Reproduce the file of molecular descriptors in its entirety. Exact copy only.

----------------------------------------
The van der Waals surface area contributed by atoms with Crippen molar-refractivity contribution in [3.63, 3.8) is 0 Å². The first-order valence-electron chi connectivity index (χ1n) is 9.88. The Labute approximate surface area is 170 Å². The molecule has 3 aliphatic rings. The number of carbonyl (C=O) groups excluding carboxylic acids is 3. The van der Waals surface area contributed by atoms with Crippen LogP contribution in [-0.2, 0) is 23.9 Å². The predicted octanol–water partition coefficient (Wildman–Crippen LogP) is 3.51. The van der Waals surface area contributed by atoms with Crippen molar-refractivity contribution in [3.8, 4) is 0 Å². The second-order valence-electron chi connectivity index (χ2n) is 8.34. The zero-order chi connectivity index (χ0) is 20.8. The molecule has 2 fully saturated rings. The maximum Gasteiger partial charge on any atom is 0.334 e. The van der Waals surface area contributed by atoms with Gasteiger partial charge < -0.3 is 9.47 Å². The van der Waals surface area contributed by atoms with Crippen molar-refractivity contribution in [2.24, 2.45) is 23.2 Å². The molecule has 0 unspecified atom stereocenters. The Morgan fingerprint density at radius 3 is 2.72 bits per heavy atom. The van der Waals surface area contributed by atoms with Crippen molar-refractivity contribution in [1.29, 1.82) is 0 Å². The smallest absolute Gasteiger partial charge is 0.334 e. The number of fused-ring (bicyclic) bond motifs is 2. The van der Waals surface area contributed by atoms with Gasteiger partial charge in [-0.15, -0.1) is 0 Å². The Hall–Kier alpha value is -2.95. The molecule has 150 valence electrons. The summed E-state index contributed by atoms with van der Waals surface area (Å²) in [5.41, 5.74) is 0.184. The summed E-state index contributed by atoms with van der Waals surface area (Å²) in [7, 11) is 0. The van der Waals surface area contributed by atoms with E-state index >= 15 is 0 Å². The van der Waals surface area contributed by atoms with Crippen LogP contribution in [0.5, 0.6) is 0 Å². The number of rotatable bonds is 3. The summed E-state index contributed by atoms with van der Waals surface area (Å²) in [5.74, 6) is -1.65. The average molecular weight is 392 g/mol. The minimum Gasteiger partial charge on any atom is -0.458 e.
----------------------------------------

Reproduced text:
The van der Waals surface area contributed by atoms with Crippen molar-refractivity contribution in [3.63, 3.8) is 0 Å². The first-order valence-electron chi connectivity index (χ1n) is 9.88. The Labute approximate surface area is 170 Å². The molecule has 3 aliphatic rings. The number of carbonyl (C=O) groups excluding carboxylic acids is 3. The van der Waals surface area contributed by atoms with Crippen LogP contribution in [-0.2, 0) is 23.9 Å². The predicted octanol–water partition coefficient (Wildman–Crippen LogP) is 3.51. The van der Waals surface area contributed by atoms with Crippen molar-refractivity contribution in [3.8, 4) is 0 Å². The second-order valence-electron chi connectivity index (χ2n) is 8.34. The zero-order chi connectivity index (χ0) is 20.8. The molecule has 2 fully saturated rings. The maximum Gasteiger partial charge on any atom is 0.334 e. The van der Waals surface area contributed by atoms with Gasteiger partial charge < -0.3 is 9.47 Å². The van der Waals surface area contributed by atoms with Crippen molar-refractivity contribution in [2.24, 2.45) is 23.2 Å². The molecule has 0 unspecified atom stereocenters. The Morgan fingerprint density at radius 3 is 2.72 bits per heavy atom. The van der Waals surface area contributed by atoms with Crippen molar-refractivity contribution in [1.29, 1.82) is 0 Å². The smallest absolute Gasteiger partial charge is 0.334 e. The number of fused-ring (bicyclic) bond motifs is 2. The van der Waals surface area contributed by atoms with Gasteiger partial charge in [-0.15, -0.1) is 0 Å². The Hall–Kier alpha value is -2.95. The molecule has 150 valence electrons. The summed E-state index contributed by atoms with van der Waals surface area (Å²) in [5.41, 5.74) is 0.184. The summed E-state index contributed by atoms with van der Waals surface area (Å²) in [7, 11) is 0. The van der Waals surface area contributed by atoms with E-state index >= 15 is 0 Å². The van der Waals surface area contributed by atoms with Crippen LogP contribution in [0.5, 0.6) is 0 Å². The number of rotatable bonds is 3. The summed E-state index contributed by atoms with van der Waals surface area (Å²) in [5.74, 6) is -1.65. The average molecular weight is 392 g/mol. The minimum Gasteiger partial charge on any atom is -0.458 e.